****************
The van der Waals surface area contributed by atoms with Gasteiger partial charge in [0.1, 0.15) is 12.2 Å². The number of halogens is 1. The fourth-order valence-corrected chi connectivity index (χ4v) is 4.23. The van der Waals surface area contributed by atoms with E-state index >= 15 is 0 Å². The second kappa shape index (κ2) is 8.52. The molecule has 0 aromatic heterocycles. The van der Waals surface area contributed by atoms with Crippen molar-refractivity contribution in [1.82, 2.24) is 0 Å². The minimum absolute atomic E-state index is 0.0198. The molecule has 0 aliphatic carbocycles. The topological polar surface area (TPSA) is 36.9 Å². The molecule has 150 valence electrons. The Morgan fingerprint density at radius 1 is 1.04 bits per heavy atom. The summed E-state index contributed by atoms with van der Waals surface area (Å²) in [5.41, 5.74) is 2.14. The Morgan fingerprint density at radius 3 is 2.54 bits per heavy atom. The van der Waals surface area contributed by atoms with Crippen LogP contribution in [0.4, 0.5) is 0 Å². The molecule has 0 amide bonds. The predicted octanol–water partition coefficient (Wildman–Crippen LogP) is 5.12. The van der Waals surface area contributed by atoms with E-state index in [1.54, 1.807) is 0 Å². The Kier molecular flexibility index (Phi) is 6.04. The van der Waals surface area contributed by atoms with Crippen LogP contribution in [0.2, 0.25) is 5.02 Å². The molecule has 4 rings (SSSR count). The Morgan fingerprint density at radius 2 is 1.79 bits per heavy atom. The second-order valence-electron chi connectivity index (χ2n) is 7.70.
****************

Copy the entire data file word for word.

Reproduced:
The van der Waals surface area contributed by atoms with Gasteiger partial charge in [0.1, 0.15) is 12.2 Å². The number of halogens is 1. The fourth-order valence-corrected chi connectivity index (χ4v) is 4.23. The van der Waals surface area contributed by atoms with E-state index >= 15 is 0 Å². The second kappa shape index (κ2) is 8.52. The molecule has 0 aromatic heterocycles. The van der Waals surface area contributed by atoms with Crippen molar-refractivity contribution in [1.82, 2.24) is 0 Å². The minimum absolute atomic E-state index is 0.0198. The molecule has 0 aliphatic carbocycles. The topological polar surface area (TPSA) is 36.9 Å². The molecule has 150 valence electrons. The Morgan fingerprint density at radius 1 is 1.04 bits per heavy atom. The summed E-state index contributed by atoms with van der Waals surface area (Å²) in [5.41, 5.74) is 2.14. The Morgan fingerprint density at radius 3 is 2.54 bits per heavy atom. The van der Waals surface area contributed by atoms with Crippen LogP contribution in [0.4, 0.5) is 0 Å². The molecule has 0 amide bonds. The predicted octanol–water partition coefficient (Wildman–Crippen LogP) is 5.12. The van der Waals surface area contributed by atoms with E-state index in [1.54, 1.807) is 0 Å². The Kier molecular flexibility index (Phi) is 6.04. The van der Waals surface area contributed by atoms with Crippen LogP contribution in [0.2, 0.25) is 5.02 Å². The molecule has 4 rings (SSSR count). The Morgan fingerprint density at radius 2 is 1.79 bits per heavy atom. The second-order valence-electron chi connectivity index (χ2n) is 7.70.